Speaking of laying tracks. Unlike in Irish Gauge where you have 3 build points each turn to place tracks on the map which neither you or the company pay for, in Luzon Rails your rail placement depends a lot on the cards available to you and on the funds of the companies. Sometimes managing a company’s funds in order to be able to expand well and make it profitable felt like a real challenge, because how much you can expand is strictly related to what people pay for its shares. Cheap shares mean low money which then means fewer cubes placed.

Companies have their own funds

Having to choose your actions based on the cards in your hand or those that are publicly available is my favorite part of this game. This reminded me of Concordia and it is a nice twist from the usual cube rails games where you can choose from the same actions every turn because you’ll feel more and more limited in your actions the closer you get to the end of the round, so you have to weigh your decisions well.

Timing your actions well in Luzon Rails is something that you should learn as soon as possible when playing it. Knowing when to buy shares and when to lay tracks was always the key to becoming a successful train magnate. Hoarding shares from a company early game at low prices when the other players don’t have much money may sound like a good idea, but this will end up with you not being able to expand that company too much because you’ll lack the funds to do so! I did that once and I barely managed to connect 3 or 4 cities or ports before the company ran out of money. Getting cheap shares is good, but you won’t get much out of them if you can’t connect many cities using that money!

You take actions by playing cards

Now that I brought the special hexes into discussion, I must say that this is what first caught my attention to this game. These hexes affect the value of the shares and of the dividends paid in a very unique way and knowing when to connect each type to a company is very important to how much money you’ll earn back from a company. I found out that connecting production cities early game is very important because it increases the company’s stock value and also increases that company’s die by one pip.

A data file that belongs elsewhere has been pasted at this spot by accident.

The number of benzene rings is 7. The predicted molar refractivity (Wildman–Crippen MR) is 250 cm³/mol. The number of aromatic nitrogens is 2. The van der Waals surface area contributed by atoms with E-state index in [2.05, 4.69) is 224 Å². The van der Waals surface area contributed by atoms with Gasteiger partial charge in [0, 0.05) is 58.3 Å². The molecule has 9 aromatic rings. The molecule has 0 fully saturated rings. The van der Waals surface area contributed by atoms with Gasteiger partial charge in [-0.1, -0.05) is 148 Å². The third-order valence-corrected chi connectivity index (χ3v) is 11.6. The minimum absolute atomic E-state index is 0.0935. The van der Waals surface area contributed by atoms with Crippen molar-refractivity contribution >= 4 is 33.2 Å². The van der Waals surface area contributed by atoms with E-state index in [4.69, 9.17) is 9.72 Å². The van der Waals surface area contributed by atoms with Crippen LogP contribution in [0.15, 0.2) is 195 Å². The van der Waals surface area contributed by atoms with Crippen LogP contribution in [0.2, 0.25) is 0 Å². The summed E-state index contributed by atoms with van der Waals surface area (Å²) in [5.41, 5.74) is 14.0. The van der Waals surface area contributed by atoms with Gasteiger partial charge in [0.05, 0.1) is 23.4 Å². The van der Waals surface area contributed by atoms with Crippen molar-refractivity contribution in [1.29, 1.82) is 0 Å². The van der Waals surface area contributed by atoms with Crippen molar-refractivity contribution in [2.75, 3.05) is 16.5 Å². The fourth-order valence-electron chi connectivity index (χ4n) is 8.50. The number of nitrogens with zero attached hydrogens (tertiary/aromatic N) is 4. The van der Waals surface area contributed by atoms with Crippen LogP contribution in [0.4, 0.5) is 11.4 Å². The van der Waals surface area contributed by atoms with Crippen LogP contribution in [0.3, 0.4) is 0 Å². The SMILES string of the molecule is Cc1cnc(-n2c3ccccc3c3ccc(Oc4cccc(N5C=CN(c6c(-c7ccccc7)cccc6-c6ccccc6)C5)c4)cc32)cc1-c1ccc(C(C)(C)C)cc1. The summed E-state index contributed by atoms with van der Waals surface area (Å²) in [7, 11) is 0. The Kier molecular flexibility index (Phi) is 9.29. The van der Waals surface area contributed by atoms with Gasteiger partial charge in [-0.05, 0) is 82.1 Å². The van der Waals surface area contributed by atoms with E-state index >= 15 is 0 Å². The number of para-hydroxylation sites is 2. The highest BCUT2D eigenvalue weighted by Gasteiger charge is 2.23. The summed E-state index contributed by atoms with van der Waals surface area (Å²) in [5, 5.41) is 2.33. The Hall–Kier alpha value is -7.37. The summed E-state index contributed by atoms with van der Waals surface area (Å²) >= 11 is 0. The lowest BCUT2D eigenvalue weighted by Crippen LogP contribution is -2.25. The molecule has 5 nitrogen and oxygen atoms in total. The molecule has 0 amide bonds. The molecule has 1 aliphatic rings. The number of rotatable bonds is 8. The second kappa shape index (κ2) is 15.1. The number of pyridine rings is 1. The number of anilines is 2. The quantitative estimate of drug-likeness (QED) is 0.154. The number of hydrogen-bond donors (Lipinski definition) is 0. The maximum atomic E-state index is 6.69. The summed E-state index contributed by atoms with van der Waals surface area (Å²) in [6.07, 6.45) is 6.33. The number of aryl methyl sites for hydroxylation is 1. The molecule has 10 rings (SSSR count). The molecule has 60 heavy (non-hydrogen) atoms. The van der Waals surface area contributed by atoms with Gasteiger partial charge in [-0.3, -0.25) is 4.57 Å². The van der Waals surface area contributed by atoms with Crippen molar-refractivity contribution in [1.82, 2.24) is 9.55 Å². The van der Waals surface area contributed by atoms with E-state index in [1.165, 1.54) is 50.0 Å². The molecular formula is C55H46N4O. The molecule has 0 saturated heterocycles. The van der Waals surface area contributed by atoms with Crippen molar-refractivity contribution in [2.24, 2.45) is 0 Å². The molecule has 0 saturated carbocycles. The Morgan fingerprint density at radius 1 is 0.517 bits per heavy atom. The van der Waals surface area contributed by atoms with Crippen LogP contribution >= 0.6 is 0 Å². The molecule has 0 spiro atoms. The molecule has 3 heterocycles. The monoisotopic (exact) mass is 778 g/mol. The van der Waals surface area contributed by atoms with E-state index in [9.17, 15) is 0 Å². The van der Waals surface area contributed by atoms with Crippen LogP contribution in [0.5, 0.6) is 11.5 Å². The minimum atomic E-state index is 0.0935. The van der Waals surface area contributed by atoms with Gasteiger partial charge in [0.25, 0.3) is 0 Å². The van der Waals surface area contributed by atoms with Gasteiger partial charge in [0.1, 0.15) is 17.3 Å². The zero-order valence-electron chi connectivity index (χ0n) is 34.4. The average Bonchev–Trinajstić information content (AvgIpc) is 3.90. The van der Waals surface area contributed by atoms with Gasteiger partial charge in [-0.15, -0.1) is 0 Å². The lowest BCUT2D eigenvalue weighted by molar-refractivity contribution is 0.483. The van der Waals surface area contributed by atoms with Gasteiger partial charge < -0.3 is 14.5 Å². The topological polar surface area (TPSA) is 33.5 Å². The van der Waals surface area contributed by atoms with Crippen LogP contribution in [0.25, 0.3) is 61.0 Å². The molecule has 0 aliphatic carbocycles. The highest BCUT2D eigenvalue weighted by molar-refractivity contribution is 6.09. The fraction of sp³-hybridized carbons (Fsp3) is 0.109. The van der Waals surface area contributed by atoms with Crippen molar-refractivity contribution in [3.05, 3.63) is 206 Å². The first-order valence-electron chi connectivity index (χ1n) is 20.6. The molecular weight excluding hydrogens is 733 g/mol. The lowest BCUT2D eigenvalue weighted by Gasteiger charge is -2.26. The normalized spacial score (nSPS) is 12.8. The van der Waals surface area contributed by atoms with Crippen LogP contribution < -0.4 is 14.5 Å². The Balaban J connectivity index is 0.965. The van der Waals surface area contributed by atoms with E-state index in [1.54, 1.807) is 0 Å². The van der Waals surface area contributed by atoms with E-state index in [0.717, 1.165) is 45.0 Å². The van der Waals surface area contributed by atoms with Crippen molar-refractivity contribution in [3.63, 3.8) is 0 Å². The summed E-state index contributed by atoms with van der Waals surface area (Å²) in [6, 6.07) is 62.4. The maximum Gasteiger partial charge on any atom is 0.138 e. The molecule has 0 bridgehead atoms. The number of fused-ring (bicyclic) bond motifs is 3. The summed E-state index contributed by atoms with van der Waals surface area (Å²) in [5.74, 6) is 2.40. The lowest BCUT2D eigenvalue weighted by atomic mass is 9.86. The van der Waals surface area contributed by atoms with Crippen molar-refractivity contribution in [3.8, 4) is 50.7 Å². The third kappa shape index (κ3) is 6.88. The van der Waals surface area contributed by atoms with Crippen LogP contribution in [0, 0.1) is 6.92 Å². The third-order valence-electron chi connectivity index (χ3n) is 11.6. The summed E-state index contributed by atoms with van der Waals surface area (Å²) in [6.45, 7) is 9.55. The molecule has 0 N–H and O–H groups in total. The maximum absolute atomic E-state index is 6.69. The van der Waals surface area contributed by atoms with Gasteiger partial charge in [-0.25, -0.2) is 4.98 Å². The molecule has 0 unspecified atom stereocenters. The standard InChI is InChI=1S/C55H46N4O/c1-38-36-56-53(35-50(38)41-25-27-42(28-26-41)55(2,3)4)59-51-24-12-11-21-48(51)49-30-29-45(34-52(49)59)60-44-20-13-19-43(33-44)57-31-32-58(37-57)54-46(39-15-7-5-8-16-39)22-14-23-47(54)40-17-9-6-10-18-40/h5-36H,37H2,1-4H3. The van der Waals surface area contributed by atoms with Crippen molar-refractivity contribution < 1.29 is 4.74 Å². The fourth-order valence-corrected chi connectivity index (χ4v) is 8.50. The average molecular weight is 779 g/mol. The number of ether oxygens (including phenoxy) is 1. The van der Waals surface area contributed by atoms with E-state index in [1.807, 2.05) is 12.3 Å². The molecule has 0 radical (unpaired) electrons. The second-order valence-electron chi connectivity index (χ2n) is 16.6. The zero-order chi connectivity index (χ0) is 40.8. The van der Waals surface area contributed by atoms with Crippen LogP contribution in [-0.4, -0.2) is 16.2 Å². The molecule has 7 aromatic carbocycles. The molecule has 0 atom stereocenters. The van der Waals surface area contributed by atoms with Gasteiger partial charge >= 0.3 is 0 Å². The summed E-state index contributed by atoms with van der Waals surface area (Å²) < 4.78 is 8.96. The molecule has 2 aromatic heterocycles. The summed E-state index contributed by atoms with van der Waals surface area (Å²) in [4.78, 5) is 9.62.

Boosting a company’s die early game is useful because later in-game you’ll want to connect port cities to your network, which increase a company’s dividend value immediately by the value of its die, which can be worth a lot if the die has a 5 or a 6 showing on it. Development hexes also proved very useful for increasing a company’s dividend value when low on funds.

The center of the map can hugely boost a company’s stock value

The Kickstarter edition of the game also came with the Private Companies expansion which add more variance to the game. These cards will give each company a special benefit which will apply for the rest of the game. These benefits are not game breakers, so they are a really nice addition to the game. I recommend adding them after a couple plays of the base game though, so you’ll already be used to the general flow of the game.

Conclusion

Luzon Rails was just as fun and enjoyable as I expected. The action cards and the special hexes change the classic cube rails experience in a clever way. It is a great entry-level game if you want to dive into cube rails, it plays fast, and the rules are easy to pick up. Can’t wait to put it on the table again!

Useful info

Designer: Robin David

Publisher: Self Published

Players: 3-5

Time: 60-90 min

Times played: 6

Full disclosure: A copy of Luzon Rails was provided by the game designer.